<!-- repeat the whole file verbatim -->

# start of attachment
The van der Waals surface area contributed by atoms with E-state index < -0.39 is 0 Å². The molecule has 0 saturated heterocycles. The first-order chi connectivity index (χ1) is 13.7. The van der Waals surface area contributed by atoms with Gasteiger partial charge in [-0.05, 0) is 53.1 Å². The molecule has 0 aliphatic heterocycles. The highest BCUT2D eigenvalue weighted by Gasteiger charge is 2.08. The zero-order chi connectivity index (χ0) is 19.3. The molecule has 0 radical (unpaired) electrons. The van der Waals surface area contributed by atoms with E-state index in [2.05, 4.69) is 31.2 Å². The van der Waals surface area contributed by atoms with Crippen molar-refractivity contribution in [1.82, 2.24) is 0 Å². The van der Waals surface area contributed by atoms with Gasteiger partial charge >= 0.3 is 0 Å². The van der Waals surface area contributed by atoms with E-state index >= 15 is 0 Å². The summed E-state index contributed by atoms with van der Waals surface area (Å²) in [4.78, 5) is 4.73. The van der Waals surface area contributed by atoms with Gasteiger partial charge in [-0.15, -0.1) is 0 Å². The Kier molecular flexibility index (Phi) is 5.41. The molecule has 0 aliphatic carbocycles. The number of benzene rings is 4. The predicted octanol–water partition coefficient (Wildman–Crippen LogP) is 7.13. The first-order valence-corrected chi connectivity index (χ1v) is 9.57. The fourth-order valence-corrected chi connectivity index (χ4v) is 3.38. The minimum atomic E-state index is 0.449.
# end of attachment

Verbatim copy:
The van der Waals surface area contributed by atoms with E-state index < -0.39 is 0 Å². The molecule has 0 saturated heterocycles. The first-order chi connectivity index (χ1) is 13.7. The van der Waals surface area contributed by atoms with Gasteiger partial charge in [-0.05, 0) is 53.1 Å². The molecule has 0 aliphatic heterocycles. The highest BCUT2D eigenvalue weighted by Gasteiger charge is 2.08. The zero-order chi connectivity index (χ0) is 19.3. The molecule has 0 radical (unpaired) electrons. The van der Waals surface area contributed by atoms with E-state index in [2.05, 4.69) is 31.2 Å². The van der Waals surface area contributed by atoms with Crippen molar-refractivity contribution in [1.82, 2.24) is 0 Å². The van der Waals surface area contributed by atoms with Gasteiger partial charge >= 0.3 is 0 Å². The van der Waals surface area contributed by atoms with E-state index >= 15 is 0 Å². The summed E-state index contributed by atoms with van der Waals surface area (Å²) in [4.78, 5) is 4.73. The van der Waals surface area contributed by atoms with Gasteiger partial charge in [-0.15, -0.1) is 0 Å². The Kier molecular flexibility index (Phi) is 5.41. The molecule has 0 aliphatic carbocycles. The number of benzene rings is 4. The predicted octanol–water partition coefficient (Wildman–Crippen LogP) is 7.13. The first-order valence-corrected chi connectivity index (χ1v) is 9.57. The fourth-order valence-corrected chi connectivity index (χ4v) is 3.38. The minimum atomic E-state index is 0.449.